Publications

Tier 2 scheme under pressure/doctors and nurses

The Tier 2 immigration scheme, whatever else it might have achieved, has certainly achieved a degree of complexity. The scheme is divided into two separate parts: firstly, a “sponsorship” scheme whereby employers which wish to employ non-EEA skilled migrants must be registered with the Home Office as “Tier 2 sponsors” and, secondly, a scheme of Tier 2 visas for those lucky employees whom the employer has succeeded in “sponsoring” – ie being able to offer them employment. There has been some

Can Roman Abramovich work in the UK?/Visitor rules

Fans and followers of Chelsea Football Club are no doubt interested to know that the owner, famous Russian Roman Abramovich, apparently has no intentions to sell at the moment. This is despite the fact that he failed to renew his Tier 1 Investor visa and, as far as anybody knows, he no longer holds any kind of UK visa. His failure to renew his visa is shrouded in mystery; from the media one gets the impression that he withdrew the application,

Options for Tier 4 Students

If you have completed your studies (successfully, we hope) as a Tier 4 Student, and now have the benefit of a superb British education, what next? Of course some people do not want to stay in the UK after their studies, and are happy to return home afterwards to get on with their lives. But others would like to stay in the UK if the opportunity were available. In the last few years some visa categories have been abolished, but there are

Plato, Aristotle, the Home Office, and asylum interviews

There is an old joke, or story, about somebody who applies for a job as a sales assistant (or similar) and they are invited to an interview. During the course of the interview the interviewer comes to the conclusion that they don’t want to employ this person, and then they suddenly ask “who is your favourite philosopher?”, in the expectation that the interviewee won’t be able to answer successfully. It is of course hilarious, and hilarity became reality when the Home

The Problems with Tier 1 Entrepreneur Visa Applications

The current success rate for Tier 1 Entrepreneur visa applications is around 50%. To put it another way, other things being equal there is only a one in two chance of success. This high failure rate is not nice for applicants but, in a more overarching sense, it is not nice for the British Government either. The whole purpose of the Tier 1 Entrepreneur scheme is to encourage overseas entrepreneurs to come to the UK, do business and thus stimulate and

Immigration appeals – judge lashes out

Immigration Judge Nicholas Easterman, who sits at Hatton Cross Tribunal Centre, recently gave a speech to the Bar Council about poor Government decision-making. Working as he does in the immigration field one would imagine that he would have plenty of material. These are a few excerpts from his rather assertive delivery: “Immigration law is a total nightmare. I don’t suppose that the judges know any more about it than the appellants who come before them.” (!) “We cannot manage in many cases without proper assistance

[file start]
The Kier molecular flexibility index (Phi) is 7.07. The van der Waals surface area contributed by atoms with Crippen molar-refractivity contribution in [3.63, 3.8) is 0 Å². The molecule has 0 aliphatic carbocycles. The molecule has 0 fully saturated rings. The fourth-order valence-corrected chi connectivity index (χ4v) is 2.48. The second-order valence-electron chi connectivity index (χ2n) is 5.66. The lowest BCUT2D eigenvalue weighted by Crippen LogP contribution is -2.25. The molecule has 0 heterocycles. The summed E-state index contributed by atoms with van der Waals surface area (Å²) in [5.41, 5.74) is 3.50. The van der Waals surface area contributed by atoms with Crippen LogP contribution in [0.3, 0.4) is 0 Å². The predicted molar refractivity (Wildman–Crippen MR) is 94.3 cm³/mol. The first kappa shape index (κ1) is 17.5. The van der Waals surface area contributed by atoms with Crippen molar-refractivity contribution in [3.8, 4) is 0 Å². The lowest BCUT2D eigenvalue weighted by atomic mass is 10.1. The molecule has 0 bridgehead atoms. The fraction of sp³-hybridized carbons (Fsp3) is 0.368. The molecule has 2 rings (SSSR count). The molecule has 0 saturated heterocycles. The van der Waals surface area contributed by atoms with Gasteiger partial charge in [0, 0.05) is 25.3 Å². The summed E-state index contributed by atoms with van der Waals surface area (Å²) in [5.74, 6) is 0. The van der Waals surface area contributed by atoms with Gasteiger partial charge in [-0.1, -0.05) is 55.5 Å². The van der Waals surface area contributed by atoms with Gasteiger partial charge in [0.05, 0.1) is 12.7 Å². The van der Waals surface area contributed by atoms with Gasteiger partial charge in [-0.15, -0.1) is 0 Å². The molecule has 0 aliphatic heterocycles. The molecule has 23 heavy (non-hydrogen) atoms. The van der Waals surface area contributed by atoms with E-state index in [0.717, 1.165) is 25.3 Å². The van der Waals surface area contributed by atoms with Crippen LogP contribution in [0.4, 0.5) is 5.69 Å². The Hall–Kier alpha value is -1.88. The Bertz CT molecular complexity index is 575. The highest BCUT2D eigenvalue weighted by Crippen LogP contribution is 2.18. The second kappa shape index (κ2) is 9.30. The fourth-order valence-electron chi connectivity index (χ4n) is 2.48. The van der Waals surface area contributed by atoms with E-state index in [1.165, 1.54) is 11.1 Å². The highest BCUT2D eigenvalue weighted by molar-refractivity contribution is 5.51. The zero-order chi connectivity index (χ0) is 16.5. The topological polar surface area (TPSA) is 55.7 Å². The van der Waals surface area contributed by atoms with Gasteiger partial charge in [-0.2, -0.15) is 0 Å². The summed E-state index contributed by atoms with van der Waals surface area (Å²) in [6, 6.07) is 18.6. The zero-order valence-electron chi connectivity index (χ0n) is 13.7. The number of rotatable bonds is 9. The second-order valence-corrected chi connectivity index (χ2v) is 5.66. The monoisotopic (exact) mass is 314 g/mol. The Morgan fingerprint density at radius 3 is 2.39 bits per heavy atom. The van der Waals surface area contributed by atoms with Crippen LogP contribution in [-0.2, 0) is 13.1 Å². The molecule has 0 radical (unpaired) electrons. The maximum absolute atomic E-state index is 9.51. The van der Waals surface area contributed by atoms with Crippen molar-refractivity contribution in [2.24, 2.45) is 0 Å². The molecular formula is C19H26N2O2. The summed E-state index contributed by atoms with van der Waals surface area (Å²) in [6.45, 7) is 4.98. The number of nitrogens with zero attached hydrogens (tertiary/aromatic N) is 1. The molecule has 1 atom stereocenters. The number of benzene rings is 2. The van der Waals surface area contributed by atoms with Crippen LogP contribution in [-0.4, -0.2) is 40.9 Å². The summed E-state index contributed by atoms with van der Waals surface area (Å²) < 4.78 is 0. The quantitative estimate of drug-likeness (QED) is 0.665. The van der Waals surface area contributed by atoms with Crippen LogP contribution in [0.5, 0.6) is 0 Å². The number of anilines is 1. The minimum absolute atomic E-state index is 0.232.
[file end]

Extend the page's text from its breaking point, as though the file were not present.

Overseas domestic servants

Some domestic servants found themselves in the legal news recently. In one interesting case Ms Reyes, a Filipina, worked as a domestic servant in the UK for Mr and Mrs Al-Malki. Mr Al-Malki was a member of the diplomatic staff at the Saudi Arabian Embassy. Ms Reyes claimed that she had been very badly treated by her employers and she consequently made a claim to the Employment Tribunal. The claim did not do very well at first, because the Tribunal and

Occasionally the immigration requirements get easier

The UK immigration story generally consists of a progressive tightening of the rules and the requirements. If we could go back in time 15 years we would encounter an environment with no Home Office visa fees, short simple immigration rules, broad rights of appeal and a generally more liberal immigration regime. Things are an awful lot different these days. But occasionally things may move in the opposite direction. The Nursing and Midwifery Council (NMC) has announced that it is relaxing their English

Comforting Brexit words from the Home Office, but is there now a “Brexodus”?

Some comforting words recently came from the Home Office: “No EU citizen currently in the UK lawfully will be asked to leave at the point we leave the EU. EU citizens will have at least two years to regularise their status.” Although in part vague, it is at least reassuring for those Europeans who have not acquired Permanent Residence or who will not acquire it in time for Brexit. (We hope and assume that “EU citizens” includes EEA and Swiss citizens.) But, on the

Was the European marriage genuine? What is the test?

A remarkable, dramatic and legally interesting story has emerged from the Supreme Court (the highest court in the UK). The story was set in Edinburgh. (Readers will no doubt be interested to know that, although there are differences between the English/Welsh and the Scottish legal systems, our immigration law is UK-wide and the Supreme Court makes decisions on immigration cases from all the UK jurisdictions.) Ms Sadovska is Lithuanian and Mr Malik is Pakistani. They met at a disco in Edinburgh, they